mcauliffe2M. F. McAuliffe is co-author of the poetry collection Fighting Monsters (Melbourne, 1998), & the limited-edition artist’s book Golems Waiting Redux (Portland, 2011). Her novella, Seattle, was published in 2015; her collection, The Crucifixes and Other Friday Poems, will be published this fall.

In 2002 she co-founded the Portland-based, multilingual magazine Gobshite Quarterly with R. V. Branham. In 2008 they co-founded Reprobate / GobQ Books, where she continues as commissioning editor.




stephanie renae johnson


by Stephanie Renae Johnson



Now, listen. This is why I need you.

Most fathers don’t dip the moon into bottles of their own tears and booze. A father shouldn’t tell his daughter that her moonbeam body echoes her mother’s. But he did, with his mouth and with his eyes. That was why we were going to run away: just our hands clasped tight as we roved the hills. Our bare feet and the mountain laurel. Some sheep, maybe, to keep us warm. We were going to fill our mouths with lamb’s quarters and dandelions. We would find what we could and steal what we couldn’t.

We figured, the world owes us anyway, for setting her up with a dead ma and a pa stuck in a bottle. I’m not much better: a dead pa and a ma who disowned me. A mangled creature, she called me. Sick, she growled.

Her pa is a monster. Coming from me, that’s an insult.

That is why, Grandpa—I need to know how to spin straw into gold. She’s in the tower of that mansion right now, and I need you to tell me how you did it all those years ago.

No, I can’t find Ma. She’ll just spit me out again like a bad batch of moonshine. Just show me … please.


Grandpa, the forest at night is a cacophony. Stars swirl in a raucous chorus, coyotes yip and howl; the mosquitoes and cicadas are a damn racket. Since being ejected from home like a knocked-over nest, I’ve grown in the woods. My toes are callused blue with the dirt of these mountains. I know the rough of the bramble; my heels are pricked and pierced by blackberry bushes. But I’ll never get accustomed to the night time symphonies of these azure ranges.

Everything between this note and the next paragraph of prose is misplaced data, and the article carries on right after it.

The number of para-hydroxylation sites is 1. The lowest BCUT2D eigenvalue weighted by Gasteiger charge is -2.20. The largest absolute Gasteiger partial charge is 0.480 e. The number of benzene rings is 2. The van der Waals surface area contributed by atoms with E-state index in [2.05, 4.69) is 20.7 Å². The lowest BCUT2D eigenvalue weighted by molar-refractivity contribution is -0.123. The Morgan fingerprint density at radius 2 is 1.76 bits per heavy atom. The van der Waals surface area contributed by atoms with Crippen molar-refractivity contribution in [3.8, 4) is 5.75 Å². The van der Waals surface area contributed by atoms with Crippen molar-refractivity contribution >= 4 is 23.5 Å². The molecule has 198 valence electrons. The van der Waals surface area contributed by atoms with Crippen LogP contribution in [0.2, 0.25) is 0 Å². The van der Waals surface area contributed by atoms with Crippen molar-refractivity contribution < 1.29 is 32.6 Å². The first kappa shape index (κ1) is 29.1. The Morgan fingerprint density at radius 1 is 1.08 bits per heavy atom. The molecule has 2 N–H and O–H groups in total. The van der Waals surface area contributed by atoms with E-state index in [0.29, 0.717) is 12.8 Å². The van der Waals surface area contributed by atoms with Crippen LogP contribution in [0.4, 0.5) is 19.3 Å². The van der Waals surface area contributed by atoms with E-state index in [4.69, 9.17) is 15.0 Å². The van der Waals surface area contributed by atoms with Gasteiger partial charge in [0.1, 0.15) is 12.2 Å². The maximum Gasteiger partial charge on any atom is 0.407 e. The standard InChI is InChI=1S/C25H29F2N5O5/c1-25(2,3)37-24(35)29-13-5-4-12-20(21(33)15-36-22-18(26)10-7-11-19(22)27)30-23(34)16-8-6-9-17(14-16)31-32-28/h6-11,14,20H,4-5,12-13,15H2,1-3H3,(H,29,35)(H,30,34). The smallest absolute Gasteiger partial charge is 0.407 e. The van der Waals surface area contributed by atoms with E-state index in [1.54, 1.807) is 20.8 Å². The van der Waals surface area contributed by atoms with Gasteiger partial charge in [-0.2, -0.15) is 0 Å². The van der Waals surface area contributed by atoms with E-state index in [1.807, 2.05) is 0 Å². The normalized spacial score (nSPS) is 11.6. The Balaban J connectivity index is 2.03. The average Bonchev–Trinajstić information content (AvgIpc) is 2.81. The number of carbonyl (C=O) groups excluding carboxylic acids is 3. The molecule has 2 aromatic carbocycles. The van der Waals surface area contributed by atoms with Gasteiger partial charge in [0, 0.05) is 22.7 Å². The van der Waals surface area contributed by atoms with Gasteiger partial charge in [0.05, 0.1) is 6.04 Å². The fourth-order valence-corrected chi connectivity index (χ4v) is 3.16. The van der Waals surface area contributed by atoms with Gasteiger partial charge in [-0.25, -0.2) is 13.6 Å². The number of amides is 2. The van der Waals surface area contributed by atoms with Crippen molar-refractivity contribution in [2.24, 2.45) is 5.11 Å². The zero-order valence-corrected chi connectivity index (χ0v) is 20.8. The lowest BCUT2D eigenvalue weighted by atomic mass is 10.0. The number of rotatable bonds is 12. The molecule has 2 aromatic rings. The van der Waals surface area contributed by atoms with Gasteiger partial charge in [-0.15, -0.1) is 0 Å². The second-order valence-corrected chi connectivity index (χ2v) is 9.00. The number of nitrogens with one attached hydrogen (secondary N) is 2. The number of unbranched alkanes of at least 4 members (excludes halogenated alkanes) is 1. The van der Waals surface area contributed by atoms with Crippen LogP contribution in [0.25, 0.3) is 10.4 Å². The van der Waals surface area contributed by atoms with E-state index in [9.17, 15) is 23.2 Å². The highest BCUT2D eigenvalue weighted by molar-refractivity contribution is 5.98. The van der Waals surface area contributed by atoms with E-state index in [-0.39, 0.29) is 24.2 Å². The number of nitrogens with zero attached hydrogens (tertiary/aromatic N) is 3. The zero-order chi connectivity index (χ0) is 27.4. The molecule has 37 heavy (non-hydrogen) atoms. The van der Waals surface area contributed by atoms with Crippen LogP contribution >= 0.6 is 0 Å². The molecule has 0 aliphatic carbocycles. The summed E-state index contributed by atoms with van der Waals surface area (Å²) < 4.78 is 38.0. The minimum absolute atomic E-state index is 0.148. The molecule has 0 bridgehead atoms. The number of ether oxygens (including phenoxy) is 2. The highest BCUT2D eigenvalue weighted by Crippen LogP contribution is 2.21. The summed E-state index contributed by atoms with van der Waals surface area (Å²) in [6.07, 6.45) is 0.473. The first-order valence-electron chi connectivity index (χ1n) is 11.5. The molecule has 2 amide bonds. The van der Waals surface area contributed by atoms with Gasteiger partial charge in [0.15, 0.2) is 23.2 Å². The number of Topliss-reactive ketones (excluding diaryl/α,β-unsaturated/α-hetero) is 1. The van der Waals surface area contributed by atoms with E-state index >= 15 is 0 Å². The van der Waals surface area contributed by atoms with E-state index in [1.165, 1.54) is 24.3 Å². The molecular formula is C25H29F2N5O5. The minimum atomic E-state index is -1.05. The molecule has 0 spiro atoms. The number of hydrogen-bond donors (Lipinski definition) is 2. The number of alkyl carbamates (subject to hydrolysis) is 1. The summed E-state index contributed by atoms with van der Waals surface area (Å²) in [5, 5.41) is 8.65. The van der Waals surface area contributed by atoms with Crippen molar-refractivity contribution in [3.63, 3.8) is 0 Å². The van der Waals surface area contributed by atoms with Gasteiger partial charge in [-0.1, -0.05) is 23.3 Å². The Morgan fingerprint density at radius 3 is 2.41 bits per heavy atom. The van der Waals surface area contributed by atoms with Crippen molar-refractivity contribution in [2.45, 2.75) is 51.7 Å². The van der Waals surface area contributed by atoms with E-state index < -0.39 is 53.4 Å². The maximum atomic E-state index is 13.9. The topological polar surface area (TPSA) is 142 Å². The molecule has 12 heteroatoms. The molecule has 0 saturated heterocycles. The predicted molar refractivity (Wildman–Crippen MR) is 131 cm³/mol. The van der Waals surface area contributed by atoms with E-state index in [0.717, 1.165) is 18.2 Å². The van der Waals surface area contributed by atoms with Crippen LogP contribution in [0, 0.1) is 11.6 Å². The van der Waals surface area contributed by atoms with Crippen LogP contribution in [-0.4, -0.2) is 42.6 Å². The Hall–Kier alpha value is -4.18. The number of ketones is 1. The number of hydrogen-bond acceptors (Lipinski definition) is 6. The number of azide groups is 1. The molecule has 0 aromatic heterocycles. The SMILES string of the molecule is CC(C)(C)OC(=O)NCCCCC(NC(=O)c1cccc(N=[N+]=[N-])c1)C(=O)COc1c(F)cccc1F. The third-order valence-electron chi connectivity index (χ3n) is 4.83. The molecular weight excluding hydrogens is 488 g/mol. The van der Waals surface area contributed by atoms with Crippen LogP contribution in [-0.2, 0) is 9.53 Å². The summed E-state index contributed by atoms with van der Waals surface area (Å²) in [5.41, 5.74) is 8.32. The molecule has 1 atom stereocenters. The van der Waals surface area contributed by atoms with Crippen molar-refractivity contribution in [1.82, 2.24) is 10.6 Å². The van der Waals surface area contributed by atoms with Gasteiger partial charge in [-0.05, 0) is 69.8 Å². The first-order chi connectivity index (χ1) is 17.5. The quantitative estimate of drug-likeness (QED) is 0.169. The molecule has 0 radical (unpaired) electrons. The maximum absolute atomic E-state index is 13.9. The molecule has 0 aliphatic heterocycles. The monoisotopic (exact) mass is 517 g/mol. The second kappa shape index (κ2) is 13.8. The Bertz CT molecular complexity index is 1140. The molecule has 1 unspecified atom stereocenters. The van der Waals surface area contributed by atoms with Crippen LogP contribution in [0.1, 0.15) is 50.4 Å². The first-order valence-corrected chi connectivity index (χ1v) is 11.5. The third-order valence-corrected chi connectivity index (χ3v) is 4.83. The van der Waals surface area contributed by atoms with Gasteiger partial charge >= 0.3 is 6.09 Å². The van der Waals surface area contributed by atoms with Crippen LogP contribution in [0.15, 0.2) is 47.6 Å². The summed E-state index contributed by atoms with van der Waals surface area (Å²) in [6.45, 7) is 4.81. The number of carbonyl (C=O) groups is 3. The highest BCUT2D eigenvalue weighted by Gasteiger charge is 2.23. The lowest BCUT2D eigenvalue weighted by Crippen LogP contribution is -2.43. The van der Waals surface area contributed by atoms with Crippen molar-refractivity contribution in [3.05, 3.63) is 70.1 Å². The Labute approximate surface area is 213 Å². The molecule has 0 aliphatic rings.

I’m surprised I heard her over it all. She was in the corner of my vision, an extra tangle of roots in the kudzu, until I heard the heave of her sobs.

“Oh hell!”

Trying not to trip when you’re barefoot on a mountain is an art form I’m still learning after all these years. I fell into her lap.

“I am so sorry,” I muttered, sitting up and brushing the dirt from my arms. “Are you hurt, miss? Do I need to carry you home?”

She smiled, despite the rivers carved into her cheeks.

“No, but thank you. It’s just–” she breathed out. “–my father.”


For lack of anything better to say, I plucked an ivy leaf out of her hair.

“Here,” I handed it to her. “For good luck.”

“Thank you … I’m Brenna.”


“What a funny name!” she laughed.

“It’s a family name,” I muttered.


The woods resumed their noise. I hadn’t noticed it stopped until the drum thrum of “talk-to-her-talk-to-her-talk-to-her” bludgeoned through my mind.

She talked first, though. Her voice was like a newly minted coin, silver and round.

“Do you often walk in these mountains at night?”

“I live here. So…yes.”

“Oh, I’m sorry, I didn’t…” She looked over my shoulder and noticed my clearing.

“It’s fine. I’d rather be here than there.” I pointed at the carpeted view of Ashburn spread beneath our feet.

“It must be beautiful to live here. Have this view every night.” Her chin tilted toward the town, the blinking fires below, the crooked dark line against the other side of the sky.